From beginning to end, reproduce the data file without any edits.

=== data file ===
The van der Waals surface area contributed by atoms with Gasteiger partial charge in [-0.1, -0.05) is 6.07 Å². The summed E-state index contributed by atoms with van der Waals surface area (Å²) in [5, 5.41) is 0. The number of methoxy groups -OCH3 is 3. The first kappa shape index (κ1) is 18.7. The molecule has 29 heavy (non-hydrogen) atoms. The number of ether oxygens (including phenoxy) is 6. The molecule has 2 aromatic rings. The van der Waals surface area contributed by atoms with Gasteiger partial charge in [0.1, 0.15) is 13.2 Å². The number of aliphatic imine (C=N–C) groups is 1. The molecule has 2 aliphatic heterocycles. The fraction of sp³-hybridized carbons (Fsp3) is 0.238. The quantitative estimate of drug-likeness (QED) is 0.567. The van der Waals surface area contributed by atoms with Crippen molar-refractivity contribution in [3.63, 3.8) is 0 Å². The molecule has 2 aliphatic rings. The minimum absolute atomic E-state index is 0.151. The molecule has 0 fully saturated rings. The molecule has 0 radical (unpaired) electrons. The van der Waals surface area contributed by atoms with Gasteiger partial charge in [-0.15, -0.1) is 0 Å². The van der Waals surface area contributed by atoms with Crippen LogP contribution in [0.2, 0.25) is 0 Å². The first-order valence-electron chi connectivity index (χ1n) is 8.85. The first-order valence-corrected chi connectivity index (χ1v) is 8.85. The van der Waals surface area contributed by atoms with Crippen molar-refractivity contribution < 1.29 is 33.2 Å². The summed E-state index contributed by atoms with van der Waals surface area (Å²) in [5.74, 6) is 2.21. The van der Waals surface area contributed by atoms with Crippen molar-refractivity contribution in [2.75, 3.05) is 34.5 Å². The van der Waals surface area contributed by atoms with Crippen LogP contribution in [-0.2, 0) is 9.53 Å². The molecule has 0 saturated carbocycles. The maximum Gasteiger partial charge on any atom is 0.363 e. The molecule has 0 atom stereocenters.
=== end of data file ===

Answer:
The van der Waals surface area contributed by atoms with Gasteiger partial charge in [-0.1, -0.05) is 6.07 Å². The summed E-state index contributed by atoms with van der Waals surface area (Å²) in [5, 5.41) is 0. The number of methoxy groups -OCH3 is 3. The first kappa shape index (κ1) is 18.7. The molecule has 29 heavy (non-hydrogen) atoms. The number of ether oxygens (including phenoxy) is 6. The molecule has 2 aromatic rings. The van der Waals surface area contributed by atoms with Gasteiger partial charge in [0.1, 0.15) is 13.2 Å². The number of aliphatic imine (C=N–C) groups is 1. The molecule has 2 aliphatic heterocycles. The fraction of sp³-hybridized carbons (Fsp3) is 0.238. The quantitative estimate of drug-likeness (QED) is 0.567. The van der Waals surface area contributed by atoms with Crippen molar-refractivity contribution in [3.63, 3.8) is 0 Å². The molecule has 2 aliphatic rings. The minimum absolute atomic E-state index is 0.151. The molecule has 0 fully saturated rings. The molecule has 0 radical (unpaired) electrons. The van der Waals surface area contributed by atoms with Gasteiger partial charge in [-0.15, -0.1) is 0 Å². The van der Waals surface area contributed by atoms with Crippen LogP contribution in [0.2, 0.25) is 0 Å². The first-order valence-electron chi connectivity index (χ1n) is 8.85. The first-order valence-corrected chi connectivity index (χ1v) is 8.85. The van der Waals surface area contributed by atoms with Crippen molar-refractivity contribution < 1.29 is 33.2 Å². The summed E-state index contributed by atoms with van der Waals surface area (Å²) in [5.74, 6) is 2.21. The van der Waals surface area contributed by atoms with Crippen molar-refractivity contribution in [2.75, 3.05) is 34.5 Å². The van der Waals surface area contributed by atoms with Crippen LogP contribution in [-0.2, 0) is 9.53 Å². The molecule has 0 saturated carbocycles. The maximum Gasteiger partial charge on any atom is 0.363 e. The molecule has 0 atom stereocenters.